India Will Have To Fast Induct Anti-Drone Tech

Weaponisation of commercially-available small drones and quadcopters for low-cost, high-impact strikes, which was in a way pioneered by the Islamic State or Daesh in Iraq and Syria, has now jolted India for the first time.

Fortunately, the explosive-laden drone attack on the IAF station at Jammu did not cause much damage or inflict casualties. But with small drones being regularly used since mid-2019 to courier weapons, explosives and drugs to Punjab and Jammu & Kashmir from across the border in Pakistan, it was only a matter of time before terrorists moved to the next level of using them for aerial strikes from the safety of stand-off distances.

With terror outfits rapidly adapting to technological advances, such attacks will only get deadlier in the future. “Other military bases and critical civilian infrastructure like oil refineries could be targeted. There is also the danger of terrorists using drones to deliver biological or chemical agents,” a senior officer said.

Indian military and police forces will have to gear up fast for such unconventional aerial warfare with induction of effective anti-drone technologies. These range from jamming and spoofing systems to disrupt the satellite or video command-and-control links of such drones for ‘soft kills’ to laser-based directed energy weapons for ‘hard kills’. DRDO has developed two anti-drone DEW systems, with a 10-KW laser to engage aerial targets at 2 km range and a compact tripod-mounted one with a 2-KW laser for a1 km range. But they are yet to be produced in large numbers.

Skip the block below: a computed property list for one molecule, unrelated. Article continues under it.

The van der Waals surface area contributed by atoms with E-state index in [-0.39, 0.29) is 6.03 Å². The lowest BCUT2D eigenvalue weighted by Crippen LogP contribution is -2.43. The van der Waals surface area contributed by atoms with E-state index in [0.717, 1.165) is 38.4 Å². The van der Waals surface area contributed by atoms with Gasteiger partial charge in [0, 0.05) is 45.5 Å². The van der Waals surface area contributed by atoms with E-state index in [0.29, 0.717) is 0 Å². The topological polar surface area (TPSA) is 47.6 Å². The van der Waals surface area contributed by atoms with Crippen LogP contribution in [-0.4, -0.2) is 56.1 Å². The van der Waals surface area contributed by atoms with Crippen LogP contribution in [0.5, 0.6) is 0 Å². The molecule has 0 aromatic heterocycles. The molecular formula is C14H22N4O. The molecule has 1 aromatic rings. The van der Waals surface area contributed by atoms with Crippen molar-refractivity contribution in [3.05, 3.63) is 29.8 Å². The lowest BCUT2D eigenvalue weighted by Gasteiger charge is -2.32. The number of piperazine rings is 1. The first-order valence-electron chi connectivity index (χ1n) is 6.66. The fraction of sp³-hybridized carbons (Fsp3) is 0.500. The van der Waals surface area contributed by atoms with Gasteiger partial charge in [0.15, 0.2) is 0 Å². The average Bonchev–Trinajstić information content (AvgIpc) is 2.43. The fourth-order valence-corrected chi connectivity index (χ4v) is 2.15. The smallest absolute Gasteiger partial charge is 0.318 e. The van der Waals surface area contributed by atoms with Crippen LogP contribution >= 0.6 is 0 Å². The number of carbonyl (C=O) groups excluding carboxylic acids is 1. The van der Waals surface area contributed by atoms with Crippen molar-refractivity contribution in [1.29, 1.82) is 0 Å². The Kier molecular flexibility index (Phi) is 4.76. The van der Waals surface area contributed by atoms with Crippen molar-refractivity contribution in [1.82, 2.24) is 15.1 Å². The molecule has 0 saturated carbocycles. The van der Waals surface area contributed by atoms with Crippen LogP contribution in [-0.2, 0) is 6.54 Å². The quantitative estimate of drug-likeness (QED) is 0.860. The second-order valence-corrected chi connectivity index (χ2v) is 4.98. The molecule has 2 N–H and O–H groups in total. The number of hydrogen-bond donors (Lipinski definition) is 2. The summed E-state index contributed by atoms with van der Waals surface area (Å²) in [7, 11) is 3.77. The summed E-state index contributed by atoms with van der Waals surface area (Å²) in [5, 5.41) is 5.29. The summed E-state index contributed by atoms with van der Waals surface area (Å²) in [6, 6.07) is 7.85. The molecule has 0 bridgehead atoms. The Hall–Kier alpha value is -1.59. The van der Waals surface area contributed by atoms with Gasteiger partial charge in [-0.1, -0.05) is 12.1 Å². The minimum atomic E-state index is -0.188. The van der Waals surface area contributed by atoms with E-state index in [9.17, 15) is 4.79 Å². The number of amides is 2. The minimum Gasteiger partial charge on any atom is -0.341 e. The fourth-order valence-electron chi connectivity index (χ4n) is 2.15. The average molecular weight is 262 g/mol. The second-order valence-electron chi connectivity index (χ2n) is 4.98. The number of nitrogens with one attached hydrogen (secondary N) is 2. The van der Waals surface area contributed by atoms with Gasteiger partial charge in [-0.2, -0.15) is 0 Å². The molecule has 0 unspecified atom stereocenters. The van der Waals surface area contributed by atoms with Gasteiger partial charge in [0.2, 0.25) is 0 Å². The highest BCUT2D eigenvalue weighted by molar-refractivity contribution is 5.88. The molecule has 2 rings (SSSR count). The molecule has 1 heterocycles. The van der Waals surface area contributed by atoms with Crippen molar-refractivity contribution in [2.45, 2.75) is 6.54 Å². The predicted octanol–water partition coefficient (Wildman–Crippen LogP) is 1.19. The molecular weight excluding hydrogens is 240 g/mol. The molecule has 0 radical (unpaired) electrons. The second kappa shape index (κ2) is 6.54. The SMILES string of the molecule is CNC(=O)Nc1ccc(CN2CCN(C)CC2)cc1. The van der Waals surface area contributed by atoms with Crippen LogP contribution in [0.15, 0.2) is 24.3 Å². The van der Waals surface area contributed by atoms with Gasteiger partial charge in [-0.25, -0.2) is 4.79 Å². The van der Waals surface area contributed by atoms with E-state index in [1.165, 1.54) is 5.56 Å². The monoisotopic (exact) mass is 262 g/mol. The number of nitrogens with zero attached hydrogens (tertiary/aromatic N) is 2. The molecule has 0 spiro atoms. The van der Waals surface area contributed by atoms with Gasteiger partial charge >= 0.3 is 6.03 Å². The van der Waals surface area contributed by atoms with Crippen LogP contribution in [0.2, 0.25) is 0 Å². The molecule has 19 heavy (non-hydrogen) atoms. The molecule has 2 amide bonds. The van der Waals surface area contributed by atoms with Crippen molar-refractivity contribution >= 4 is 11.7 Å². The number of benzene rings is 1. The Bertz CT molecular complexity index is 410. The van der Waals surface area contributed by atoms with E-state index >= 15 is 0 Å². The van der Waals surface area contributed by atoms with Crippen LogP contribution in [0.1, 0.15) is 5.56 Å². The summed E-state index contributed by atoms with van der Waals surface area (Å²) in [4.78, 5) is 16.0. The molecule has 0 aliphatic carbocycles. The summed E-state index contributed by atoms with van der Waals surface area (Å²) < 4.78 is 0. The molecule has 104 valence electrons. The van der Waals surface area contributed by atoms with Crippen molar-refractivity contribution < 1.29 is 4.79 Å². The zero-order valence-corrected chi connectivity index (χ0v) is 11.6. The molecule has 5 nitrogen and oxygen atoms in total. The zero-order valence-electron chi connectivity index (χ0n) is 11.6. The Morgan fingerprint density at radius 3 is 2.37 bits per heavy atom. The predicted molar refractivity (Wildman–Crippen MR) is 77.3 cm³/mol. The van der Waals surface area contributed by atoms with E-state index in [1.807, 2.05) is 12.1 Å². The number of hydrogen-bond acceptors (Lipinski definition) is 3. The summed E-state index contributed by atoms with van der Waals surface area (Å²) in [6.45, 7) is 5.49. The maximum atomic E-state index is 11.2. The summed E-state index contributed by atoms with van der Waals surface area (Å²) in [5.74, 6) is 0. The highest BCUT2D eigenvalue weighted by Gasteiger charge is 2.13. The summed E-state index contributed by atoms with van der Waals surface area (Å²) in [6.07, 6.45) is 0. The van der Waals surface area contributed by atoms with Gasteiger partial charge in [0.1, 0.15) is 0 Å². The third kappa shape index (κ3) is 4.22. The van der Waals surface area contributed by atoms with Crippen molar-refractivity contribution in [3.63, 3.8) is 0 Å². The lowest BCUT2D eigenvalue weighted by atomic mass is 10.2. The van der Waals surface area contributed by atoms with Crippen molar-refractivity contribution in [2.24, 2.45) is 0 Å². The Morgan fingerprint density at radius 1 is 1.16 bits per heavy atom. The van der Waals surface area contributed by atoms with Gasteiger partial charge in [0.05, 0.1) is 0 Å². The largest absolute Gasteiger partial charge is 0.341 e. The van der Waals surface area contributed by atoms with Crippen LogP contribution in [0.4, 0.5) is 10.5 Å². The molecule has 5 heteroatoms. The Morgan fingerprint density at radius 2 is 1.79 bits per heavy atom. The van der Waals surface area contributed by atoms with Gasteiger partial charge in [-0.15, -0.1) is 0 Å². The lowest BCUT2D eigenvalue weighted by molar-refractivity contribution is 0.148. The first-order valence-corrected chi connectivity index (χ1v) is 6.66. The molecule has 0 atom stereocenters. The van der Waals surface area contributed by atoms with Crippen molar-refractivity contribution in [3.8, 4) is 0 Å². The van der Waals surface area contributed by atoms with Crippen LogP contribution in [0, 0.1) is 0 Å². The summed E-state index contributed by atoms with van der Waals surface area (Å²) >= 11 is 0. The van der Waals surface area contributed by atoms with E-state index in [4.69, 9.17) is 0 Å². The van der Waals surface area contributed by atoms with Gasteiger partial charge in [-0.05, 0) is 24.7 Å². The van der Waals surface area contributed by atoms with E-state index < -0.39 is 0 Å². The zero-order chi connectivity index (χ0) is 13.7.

The armed forces are now also importing a limited number of other systems like Israeli ‘Smash-2000 Plus’ computerised fire control and electro-optic sights, which can be mounted on guns and rifles to tackle the threat from small hostile drones in both day and night conditions. But Indian security forces are currently not equipped to tackle such threats. The military’s air defence systems, with advanced radars and missiles, are meant to counter large drones or unmanned aerial vehicles. “Small drones, which can even be launched from a balcony and have a flying range of 4-5 km, have a very low radar cross-section and cannot be tracked like larger UAVs,” another officer said. “It is virtually impossible to defend against such drones with conventional anti-aircraft guns or missiles. They are best countered by effective jamming and laser systems,” he added.

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